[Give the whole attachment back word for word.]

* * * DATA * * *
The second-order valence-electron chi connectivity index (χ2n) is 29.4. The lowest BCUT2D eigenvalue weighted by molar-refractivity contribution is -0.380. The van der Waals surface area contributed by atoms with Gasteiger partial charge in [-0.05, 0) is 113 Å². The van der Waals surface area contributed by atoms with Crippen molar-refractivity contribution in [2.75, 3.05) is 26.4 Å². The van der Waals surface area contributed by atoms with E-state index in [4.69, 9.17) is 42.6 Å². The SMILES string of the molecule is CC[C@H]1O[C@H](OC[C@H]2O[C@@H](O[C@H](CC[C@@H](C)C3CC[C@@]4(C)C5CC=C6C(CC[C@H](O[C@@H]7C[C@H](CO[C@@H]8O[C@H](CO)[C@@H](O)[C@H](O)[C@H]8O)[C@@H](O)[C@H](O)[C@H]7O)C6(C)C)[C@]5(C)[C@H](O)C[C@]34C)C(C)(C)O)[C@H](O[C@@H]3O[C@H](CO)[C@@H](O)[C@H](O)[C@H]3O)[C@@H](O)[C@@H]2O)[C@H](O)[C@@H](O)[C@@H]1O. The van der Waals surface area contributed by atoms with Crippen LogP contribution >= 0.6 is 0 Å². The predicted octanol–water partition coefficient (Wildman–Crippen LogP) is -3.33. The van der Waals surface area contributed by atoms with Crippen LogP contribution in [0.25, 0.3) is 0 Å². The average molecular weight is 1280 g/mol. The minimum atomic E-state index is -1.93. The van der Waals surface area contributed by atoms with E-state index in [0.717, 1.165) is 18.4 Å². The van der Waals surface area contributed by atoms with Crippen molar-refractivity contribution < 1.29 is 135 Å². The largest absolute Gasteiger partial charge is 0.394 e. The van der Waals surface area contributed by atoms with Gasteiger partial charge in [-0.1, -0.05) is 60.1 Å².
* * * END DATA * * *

The second-order valence-electron chi connectivity index (χ2n) is 29.4. The lowest BCUT2D eigenvalue weighted by molar-refractivity contribution is -0.380. The van der Waals surface area contributed by atoms with Gasteiger partial charge in [-0.05, 0) is 113 Å². The van der Waals surface area contributed by atoms with Crippen molar-refractivity contribution in [2.75, 3.05) is 26.4 Å². The van der Waals surface area contributed by atoms with E-state index in [4.69, 9.17) is 42.6 Å². The SMILES string of the molecule is CC[C@H]1O[C@H](OC[C@H]2O[C@@H](O[C@H](CC[C@@H](C)C3CC[C@@]4(C)C5CC=C6C(CC[C@H](O[C@@H]7C[C@H](CO[C@@H]8O[C@H](CO)[C@@H](O)[C@H](O)[C@H]8O)[C@@H](O)[C@H](O)[C@H]7O)C6(C)C)[C@]5(C)[C@H](O)C[C@]34C)C(C)(C)O)[C@H](O[C@@H]3O[C@H](CO)[C@@H](O)[C@H](O)[C@H]3O)[C@@H](O)[C@@H]2O)[C@H](O)[C@@H](O)[C@@H]1O. The van der Waals surface area contributed by atoms with Crippen LogP contribution >= 0.6 is 0 Å². The predicted octanol–water partition coefficient (Wildman–Crippen LogP) is -3.33. The van der Waals surface area contributed by atoms with Crippen LogP contribution in [0.25, 0.3) is 0 Å². The average molecular weight is 1280 g/mol. The minimum atomic E-state index is -1.93. The van der Waals surface area contributed by atoms with E-state index in [0.717, 1.165) is 18.4 Å². The van der Waals surface area contributed by atoms with Crippen molar-refractivity contribution < 1.29 is 135 Å². The largest absolute Gasteiger partial charge is 0.394 e. The van der Waals surface area contributed by atoms with Gasteiger partial charge in [-0.1, -0.05) is 60.1 Å².